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Banking on intelligence: How Generative AI is changing the financial frontier

November 29, 2023
Kassie Kelly

Kassie Kelly

Senior Research Consultant

When asked how AI could be used in financial services, consumers suggest human interventions such as chatbots for customer service, streamlining call centers, and providing financial advice.

According to the U.S. Bureau of Economic Analysis, Americans in 2023 have been setting aside only 3.9% of their disposable income for savings, compared with an average of 8.5% over the past decade. This is just one example of how the landscape of personal finances has changed in the last decade.

Take that singular data-point and factor in Gen-Z attitudes towards traditional financial services, a slowing economy and wildly unpredictable markets the financial sector is facing new and unforeseen challenges. The question we wanted to understand is how does AI fit into this matrix and, as conditions continue to change, how can AI help assess trends, help people and banks pivot as needed and find new ways to help people from all generations make better financial decisions?

What do people know? While familiarity with AI in general is high, Americans are much less aware of how financial companies are using AI today

While many American consumers, especially Gen Z, are becoming more aware of AI overall, fewer (46%) are aware that banks or other financial companies are using AI in consumer-facing products and services. Gen Z is least aware of AI's role in consumer finance (36%), an interesting turnabout that the group most familiar with AI is the least familiar with it being used for banking and finance.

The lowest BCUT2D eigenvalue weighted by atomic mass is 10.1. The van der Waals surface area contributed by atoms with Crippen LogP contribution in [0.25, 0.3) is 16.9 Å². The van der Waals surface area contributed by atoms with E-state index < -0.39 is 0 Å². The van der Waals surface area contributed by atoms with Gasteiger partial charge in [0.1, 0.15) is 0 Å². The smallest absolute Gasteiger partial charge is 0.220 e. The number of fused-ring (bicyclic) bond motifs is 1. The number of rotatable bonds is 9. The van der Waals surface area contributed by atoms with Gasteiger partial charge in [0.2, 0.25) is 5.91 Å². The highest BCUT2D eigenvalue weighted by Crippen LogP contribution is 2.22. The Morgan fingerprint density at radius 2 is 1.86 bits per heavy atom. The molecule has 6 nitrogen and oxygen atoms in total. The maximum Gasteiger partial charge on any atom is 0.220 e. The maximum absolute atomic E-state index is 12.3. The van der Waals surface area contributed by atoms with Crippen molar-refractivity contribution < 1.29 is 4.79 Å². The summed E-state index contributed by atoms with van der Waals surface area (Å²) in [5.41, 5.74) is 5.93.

When asked how AI could be used in financial services, consumers suggest human interventions such as chatbots for customer service, streamlining call centers, and providing financial advice. That covers common customer interactions, but what about the ‘behind the scenes’ aspect? Across all age groups, awareness is lower surrounding back-of-house usages of AI like cybersecurity and fraud detection.

Maybe financial services could use AI by having it do more work other than calculations, like maybe customer support and giving a lot more options in that area.”—Male, Gen Z

I think that banks and other financial companies could use AI in the future by allowing basic transactions and common customer service questions to be tackled by AI. Questions that are more complex with rules and regulations can reach a human assistant.”—Male, Millennial

Today, consumers are not choosing a financial company or service based on its use of AI, but consideration increases the more they learn about AI

Overall, just over half (55%) of consumers are positive about the use of AI by financial companies, with no difference in sentiment among age cohorts.

Overall opinion of AI use by financial services

Reactions typically fall into one of four different groups: optimism, skepticism, caution, and uncertainty. Let’s dig into each of those below.